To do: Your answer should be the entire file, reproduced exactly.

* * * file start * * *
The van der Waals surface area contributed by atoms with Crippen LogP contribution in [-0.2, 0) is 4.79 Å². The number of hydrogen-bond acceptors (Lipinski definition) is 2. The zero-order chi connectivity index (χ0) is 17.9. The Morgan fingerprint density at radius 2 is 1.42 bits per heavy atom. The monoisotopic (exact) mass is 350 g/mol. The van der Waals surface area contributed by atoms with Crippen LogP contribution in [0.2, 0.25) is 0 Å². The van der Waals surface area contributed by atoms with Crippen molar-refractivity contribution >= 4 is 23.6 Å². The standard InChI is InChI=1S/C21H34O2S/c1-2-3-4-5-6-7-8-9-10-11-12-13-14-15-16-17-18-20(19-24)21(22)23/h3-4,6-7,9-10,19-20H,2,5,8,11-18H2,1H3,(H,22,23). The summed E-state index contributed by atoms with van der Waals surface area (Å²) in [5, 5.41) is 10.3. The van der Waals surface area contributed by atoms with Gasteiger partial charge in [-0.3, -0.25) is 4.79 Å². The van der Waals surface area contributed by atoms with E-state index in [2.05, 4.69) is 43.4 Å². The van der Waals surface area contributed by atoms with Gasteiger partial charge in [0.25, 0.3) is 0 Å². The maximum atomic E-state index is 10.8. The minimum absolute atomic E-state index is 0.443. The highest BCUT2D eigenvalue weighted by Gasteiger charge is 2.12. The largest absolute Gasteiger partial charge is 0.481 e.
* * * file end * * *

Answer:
The van der Waals surface area contributed by atoms with Crippen LogP contribution in [-0.2, 0) is 4.79 Å². The number of hydrogen-bond acceptors (Lipinski definition) is 2. The zero-order chi connectivity index (χ0) is 17.9. The Morgan fingerprint density at radius 2 is 1.42 bits per heavy atom. The monoisotopic (exact) mass is 350 g/mol. The van der Waals surface area contributed by atoms with Crippen LogP contribution in [0.2, 0.25) is 0 Å². The van der Waals surface area contributed by atoms with Crippen molar-refractivity contribution >= 4 is 23.6 Å². The standard InChI is InChI=1S/C21H34O2S/c1-2-3-4-5-6-7-8-9-10-11-12-13-14-15-16-17-18-20(19-24)21(22)23/h3-4,6-7,9-10,19-20H,2,5,8,11-18H2,1H3,(H,22,23). The summed E-state index contributed by atoms with van der Waals surface area (Å²) in [5, 5.41) is 10.3. The van der Waals surface area contributed by atoms with Gasteiger partial charge in [-0.3, -0.25) is 4.79 Å². The van der Waals surface area contributed by atoms with E-state index in [2.05, 4.69) is 43.4 Å². The van der Waals surface area contributed by atoms with Gasteiger partial charge in [0.25, 0.3) is 0 Å². The maximum atomic E-state index is 10.8. The minimum absolute atomic E-state index is 0.443. The highest BCUT2D eigenvalue weighted by Gasteiger charge is 2.12. The largest absolute Gasteiger partial charge is 0.481 e.